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Here is a just finished portrait. This much colour is unusual for me and I am now working on a more sombre anatomical dissection piece! More of that later.



Contrasts is the title of this post and there are contrasts indeed in the work I am engaged in at the moment! I am busy with different aspects of five separate projects and I am feeling very positive about how things are going with all of them. A huge amount of my time recently has been taken up with completing the second body of work for the  Drawing Out Obstetric Fistula exhibition in New York, but it is all now complete and arrangements for the show are in full swing. Just click on the  website for more details.

I am looking forward very much of course to the NY show, and also to hopefully raising some money to fund further work on the Obstetric Fistula project. I have two other exhibitions however to work towards this year and the image here  is a ‘teaser’ for one that will be launched in September in Cardiff. It will be a show in collaboration with a very gifted fine art photographer, Luis Fernando Noriega, who lives and works in Antigua, Guatemala. My oil paintings and drawings of the Mayan inhabitants of the city that I made during and after my visit there late last year, will respond to and reflect on Luis’s powerfully emotive photographs of the crumbling architecture.

Entitled CONTRASTS: two interpretations of Antigua, Guatemala, the intention behind the exhibition is to present both Luis’s local view and that of a visitor to Antigua, which together, simultaneously explore several forms of parallel interrelation: that between art and photography, that between the human inhabitants of the Antigua and its historical, cultural and architectural heritage, and, perhaps most importantly, that which defines  the cultural disparity between Mayan tradition and contemporary society.  In addition to the conventional exhibition launch event we are planning to organise an evening talk where the audience can engage with the issues that the show will raise, but more details on that nearer the time.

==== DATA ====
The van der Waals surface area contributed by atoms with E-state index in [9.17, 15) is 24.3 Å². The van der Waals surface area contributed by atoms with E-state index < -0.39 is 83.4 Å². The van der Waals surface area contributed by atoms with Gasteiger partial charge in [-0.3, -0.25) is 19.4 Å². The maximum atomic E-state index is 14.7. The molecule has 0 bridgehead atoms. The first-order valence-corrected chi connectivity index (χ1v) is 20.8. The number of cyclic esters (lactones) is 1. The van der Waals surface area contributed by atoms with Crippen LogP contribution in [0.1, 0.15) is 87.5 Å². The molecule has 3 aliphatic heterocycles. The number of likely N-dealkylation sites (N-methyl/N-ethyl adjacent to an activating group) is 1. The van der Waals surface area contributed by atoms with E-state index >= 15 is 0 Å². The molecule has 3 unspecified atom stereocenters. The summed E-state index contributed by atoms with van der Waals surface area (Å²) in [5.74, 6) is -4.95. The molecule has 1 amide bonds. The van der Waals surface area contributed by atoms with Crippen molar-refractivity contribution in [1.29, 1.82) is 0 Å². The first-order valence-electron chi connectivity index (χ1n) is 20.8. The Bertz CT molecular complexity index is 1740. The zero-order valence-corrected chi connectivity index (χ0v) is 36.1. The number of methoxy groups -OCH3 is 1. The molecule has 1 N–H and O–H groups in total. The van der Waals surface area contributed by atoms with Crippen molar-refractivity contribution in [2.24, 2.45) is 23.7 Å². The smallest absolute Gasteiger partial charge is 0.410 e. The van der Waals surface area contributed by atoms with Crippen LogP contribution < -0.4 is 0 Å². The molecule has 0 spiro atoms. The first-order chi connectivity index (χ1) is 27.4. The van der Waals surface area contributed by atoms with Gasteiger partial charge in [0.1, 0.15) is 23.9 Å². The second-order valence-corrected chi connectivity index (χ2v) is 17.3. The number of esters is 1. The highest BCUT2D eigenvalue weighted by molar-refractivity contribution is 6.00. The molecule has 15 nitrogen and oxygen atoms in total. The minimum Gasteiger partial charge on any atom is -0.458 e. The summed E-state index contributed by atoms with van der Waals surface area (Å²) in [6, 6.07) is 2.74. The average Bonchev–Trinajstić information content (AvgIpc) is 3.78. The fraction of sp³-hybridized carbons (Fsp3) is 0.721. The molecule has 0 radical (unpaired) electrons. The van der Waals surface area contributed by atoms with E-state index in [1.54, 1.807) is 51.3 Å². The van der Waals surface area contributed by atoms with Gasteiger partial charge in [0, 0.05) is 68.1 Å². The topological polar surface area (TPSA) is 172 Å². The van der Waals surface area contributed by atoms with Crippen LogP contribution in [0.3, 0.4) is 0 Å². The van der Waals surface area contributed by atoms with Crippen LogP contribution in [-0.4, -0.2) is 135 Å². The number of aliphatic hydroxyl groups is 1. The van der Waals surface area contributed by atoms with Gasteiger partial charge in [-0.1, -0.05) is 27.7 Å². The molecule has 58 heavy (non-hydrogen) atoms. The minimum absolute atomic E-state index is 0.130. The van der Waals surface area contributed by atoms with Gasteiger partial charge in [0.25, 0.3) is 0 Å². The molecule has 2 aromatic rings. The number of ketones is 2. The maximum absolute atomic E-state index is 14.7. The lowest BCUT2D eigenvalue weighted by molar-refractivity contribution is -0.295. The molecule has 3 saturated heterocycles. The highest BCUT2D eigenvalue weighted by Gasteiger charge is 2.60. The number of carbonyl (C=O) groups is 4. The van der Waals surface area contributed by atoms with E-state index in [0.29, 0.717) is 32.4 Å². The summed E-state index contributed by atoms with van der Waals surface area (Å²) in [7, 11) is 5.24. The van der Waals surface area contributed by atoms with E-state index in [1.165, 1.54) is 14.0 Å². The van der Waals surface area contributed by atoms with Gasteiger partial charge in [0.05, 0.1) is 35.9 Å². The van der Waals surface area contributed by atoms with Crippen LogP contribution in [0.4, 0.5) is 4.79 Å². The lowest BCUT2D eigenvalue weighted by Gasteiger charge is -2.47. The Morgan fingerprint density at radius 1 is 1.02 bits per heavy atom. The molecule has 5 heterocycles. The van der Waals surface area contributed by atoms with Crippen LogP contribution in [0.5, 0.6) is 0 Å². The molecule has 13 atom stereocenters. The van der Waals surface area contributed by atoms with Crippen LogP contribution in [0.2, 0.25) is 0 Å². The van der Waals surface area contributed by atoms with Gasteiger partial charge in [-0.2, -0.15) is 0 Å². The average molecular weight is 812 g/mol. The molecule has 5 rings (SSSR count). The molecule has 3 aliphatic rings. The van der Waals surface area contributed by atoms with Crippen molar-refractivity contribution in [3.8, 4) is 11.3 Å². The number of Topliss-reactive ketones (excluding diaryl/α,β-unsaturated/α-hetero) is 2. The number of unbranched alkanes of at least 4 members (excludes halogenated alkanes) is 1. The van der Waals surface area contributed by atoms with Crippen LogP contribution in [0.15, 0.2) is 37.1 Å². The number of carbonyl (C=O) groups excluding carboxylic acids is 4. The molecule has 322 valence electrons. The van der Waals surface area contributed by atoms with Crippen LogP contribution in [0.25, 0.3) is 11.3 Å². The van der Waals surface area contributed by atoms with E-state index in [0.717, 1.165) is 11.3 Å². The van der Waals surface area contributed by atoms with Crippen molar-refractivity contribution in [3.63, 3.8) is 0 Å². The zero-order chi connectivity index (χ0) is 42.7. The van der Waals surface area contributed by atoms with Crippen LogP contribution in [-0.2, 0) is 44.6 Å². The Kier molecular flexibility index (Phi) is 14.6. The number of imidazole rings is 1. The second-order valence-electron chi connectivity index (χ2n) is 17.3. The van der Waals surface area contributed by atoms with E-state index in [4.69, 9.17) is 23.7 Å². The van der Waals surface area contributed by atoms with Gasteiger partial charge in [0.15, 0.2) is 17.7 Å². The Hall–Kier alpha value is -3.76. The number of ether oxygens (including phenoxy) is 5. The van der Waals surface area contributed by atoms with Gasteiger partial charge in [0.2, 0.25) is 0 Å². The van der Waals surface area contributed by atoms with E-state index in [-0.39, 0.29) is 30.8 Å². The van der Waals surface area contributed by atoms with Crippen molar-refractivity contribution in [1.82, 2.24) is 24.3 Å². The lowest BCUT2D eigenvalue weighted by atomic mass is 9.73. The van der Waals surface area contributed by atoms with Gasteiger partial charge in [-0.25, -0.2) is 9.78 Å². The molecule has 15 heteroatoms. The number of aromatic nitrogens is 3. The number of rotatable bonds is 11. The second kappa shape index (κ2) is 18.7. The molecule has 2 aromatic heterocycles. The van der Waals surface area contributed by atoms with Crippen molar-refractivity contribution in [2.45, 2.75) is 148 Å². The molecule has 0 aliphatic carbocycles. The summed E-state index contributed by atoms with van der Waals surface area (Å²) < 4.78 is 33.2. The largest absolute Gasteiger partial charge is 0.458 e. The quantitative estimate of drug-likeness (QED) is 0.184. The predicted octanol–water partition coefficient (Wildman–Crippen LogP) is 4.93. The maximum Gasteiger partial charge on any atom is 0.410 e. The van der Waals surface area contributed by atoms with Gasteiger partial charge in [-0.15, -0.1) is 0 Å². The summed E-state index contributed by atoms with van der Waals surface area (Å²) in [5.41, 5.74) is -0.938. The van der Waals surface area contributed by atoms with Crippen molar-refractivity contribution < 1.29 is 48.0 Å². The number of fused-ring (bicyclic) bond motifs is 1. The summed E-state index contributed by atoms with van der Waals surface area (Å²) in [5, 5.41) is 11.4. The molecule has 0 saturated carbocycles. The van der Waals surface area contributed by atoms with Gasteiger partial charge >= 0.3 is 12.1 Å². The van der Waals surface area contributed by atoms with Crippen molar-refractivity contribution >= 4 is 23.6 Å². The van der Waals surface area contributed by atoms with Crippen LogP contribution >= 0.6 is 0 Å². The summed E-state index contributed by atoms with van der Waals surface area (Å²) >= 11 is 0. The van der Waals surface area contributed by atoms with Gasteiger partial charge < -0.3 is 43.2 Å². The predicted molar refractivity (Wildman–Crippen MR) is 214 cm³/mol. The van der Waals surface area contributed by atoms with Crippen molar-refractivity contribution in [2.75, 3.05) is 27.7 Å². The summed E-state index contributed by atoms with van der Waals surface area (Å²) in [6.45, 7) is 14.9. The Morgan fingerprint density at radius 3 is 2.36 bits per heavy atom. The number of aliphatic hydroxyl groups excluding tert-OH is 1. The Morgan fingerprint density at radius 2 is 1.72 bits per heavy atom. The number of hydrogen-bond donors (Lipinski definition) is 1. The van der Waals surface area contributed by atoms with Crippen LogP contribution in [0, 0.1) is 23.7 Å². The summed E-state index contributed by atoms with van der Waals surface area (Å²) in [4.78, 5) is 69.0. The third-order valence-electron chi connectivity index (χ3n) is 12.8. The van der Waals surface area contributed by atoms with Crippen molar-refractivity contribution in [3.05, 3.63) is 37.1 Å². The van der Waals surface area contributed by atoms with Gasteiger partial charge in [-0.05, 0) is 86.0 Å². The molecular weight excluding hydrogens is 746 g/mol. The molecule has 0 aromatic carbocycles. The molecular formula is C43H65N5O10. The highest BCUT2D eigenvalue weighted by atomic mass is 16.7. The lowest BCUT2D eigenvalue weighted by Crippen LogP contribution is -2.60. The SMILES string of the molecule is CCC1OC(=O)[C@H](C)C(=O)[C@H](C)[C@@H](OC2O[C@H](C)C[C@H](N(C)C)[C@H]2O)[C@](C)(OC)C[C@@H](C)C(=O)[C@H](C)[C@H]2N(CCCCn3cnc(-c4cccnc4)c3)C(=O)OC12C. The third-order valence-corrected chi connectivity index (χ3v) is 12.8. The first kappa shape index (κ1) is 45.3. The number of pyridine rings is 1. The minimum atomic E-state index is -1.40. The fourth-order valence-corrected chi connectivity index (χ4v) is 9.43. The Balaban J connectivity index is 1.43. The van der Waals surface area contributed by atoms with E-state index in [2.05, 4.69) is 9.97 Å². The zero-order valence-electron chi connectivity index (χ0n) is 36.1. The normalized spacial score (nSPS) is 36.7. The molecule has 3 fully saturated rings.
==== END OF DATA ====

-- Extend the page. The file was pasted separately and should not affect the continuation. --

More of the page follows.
It has been a difficult few months. Illness and surgery have taken their toll and colours have darkened around me. Things are moving on however both in health and in practice and portraiture has been a significant part of the latter recently (see previous post). This self portrait has been through many incarnations over the months, dependent on – and at the same time being precipitative of – my state of mind. This latest version suffers in itself for the constant reworking and hides much beneath the thickness on the paint… pentimento – ghosts of myself lie uneasy underneath what I think is a finished state but, reflecting life – and death, I may yet rework the painting until it is finished only through its destruction.


Here is a small oil piece (approx.15x10cm) that I have been working on as part of the Drawing Out Obstetric Fistula project. It will form part of an exhibition in Cardiff in August this year…more details to come.


I have been working steadily since beginning my three-month visit as a visiting researcher at Glasgow University. I am now a little over half way through my time here and I have been reading so much about life lived by William Hunter and his peers in London in the 1700’s that I feel as if I almost live there myself! So much so that it is a jolt to the system to step out at the end of the day from the library or from my borrowed office into the 21st Century milieu of Glasgow’s West End.